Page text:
If You Have A Tiny Hole Above Your Ear, This Is Why

Photo: Yasemin G / Shutterstock
If You Have A Tiny Hole Above Your Ear, This Is Why

Some people get all the cool evolutionary leftovers.

In case you’re unaware, the human body is both a wonderful, magical place... and also a disgusting horror show.

How it manages to be both at the same time is pretty much a testament to all of the changes that the human form has gone through since time immemorial.

In one way or another, we have a “typical” shape and normal perception of what the parts of a human body should look like, but there are a series of bits and pieces of our historical ancestors that get to stay trapped inside, floating around.   

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But some people get to show off those hidden gems in their DNA.

And if you’ve got a tiny hole over one or both ears, then you are one of the lucky few who can!

This tiny hole is what evolutionary biologist Neil Shubin believes is a throwback to when our ancestors were first coming out of the water. According to him, they are an “evolutionary remnant of fish gills,” which is pretty amazing if you think about it.

However, this theory has yet to be scientifically tested, so don't go embracing your half-fish life just yet. 

It’s what’s known as a preauricular sinus (or also a pit or fissure), which is a hereditary birth defect — meaning it can be passed down from parents to their children — and was first documented by a scientist by the name of Van Heusinger way back in 1864.

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They can occur on one or both sides of the ear. The tiny hole or holes are attached to a sinus tract that shouldn't be there, hence why it's often called a preauricular sinus.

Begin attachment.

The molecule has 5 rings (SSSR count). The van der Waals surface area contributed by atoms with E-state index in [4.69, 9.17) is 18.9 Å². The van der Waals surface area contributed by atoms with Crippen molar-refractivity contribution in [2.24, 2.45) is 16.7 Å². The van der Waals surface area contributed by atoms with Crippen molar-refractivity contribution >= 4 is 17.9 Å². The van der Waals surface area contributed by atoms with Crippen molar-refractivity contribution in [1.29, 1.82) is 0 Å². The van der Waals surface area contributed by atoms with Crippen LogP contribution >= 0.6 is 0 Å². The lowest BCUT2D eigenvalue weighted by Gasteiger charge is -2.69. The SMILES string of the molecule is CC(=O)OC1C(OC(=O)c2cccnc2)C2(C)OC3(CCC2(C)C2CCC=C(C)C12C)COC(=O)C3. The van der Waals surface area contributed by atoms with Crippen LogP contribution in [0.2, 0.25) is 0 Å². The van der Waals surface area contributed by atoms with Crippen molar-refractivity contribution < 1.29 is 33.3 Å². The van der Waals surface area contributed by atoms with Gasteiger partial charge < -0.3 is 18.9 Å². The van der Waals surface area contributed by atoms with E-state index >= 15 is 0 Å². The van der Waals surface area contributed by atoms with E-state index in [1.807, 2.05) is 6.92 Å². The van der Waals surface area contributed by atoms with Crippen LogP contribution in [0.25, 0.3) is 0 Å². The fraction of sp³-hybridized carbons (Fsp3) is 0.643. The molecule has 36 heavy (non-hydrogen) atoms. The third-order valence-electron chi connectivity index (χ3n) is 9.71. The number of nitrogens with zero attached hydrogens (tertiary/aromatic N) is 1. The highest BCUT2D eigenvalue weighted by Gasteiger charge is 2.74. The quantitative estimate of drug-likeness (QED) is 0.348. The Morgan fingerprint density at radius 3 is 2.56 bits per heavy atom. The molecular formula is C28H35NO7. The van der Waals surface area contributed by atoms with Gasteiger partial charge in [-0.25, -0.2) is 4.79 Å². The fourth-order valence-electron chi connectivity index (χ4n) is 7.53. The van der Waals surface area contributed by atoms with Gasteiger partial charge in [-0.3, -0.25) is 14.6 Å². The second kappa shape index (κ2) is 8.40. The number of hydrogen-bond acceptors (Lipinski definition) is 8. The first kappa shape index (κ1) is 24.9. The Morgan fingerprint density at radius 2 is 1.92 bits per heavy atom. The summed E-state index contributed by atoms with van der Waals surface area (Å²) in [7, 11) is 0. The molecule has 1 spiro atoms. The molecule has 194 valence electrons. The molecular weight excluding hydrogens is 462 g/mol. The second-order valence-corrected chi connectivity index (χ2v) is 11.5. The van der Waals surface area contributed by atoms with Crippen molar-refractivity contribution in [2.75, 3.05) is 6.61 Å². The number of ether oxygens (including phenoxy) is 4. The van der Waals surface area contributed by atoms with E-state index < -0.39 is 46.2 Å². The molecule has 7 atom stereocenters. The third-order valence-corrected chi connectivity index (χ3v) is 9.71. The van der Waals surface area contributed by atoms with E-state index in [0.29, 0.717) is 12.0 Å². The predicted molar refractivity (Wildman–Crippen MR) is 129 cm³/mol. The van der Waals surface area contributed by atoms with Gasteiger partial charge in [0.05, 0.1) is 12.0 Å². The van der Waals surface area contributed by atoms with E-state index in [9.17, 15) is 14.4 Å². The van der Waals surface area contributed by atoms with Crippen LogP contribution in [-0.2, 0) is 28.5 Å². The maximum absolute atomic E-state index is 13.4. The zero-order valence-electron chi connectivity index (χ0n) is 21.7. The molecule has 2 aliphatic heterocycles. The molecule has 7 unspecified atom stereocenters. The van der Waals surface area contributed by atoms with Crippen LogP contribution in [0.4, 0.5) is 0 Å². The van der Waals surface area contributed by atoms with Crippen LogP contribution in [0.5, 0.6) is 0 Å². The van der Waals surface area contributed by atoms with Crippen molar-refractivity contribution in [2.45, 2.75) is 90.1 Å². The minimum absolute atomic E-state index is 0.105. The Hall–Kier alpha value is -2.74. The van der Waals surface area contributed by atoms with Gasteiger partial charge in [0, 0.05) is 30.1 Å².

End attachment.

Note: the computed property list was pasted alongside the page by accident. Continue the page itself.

The tiny hole known as the preauricular sinus appears on the upper ear and is between the face and the cartilage of the ear's rim. 

It is also not entirely clear how much of the population is affected by having preauricular pits.

A 2012 study done by the AAFP found that it's as little as up to one percent of babies who have preauricular sinuses. However, other evidence suggests that in Africa, that number may be as high as ten percent.

While there’s nothing wrong with having a preauricular sinus and people who have them don't experience any kind of abnormal symptoms, they do sometimes get the nasty habit of becoming infected, but it can be cleared up with some simple antibiotics.

So, if you or one of the people you know have one of these preauricular sinuses, then you should be happy! You’re one of a very select few who are flaunting one of the prehistoric changes our bodies have been through over the years.

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Merethe Najjar is a professional writer, editor, and fiction author. Visit her website, MeretheWalther.com, or follow her on Twitter and Facebook.

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Editor's Note: This article was originally posted in November 2016 and was updated with the latest information.

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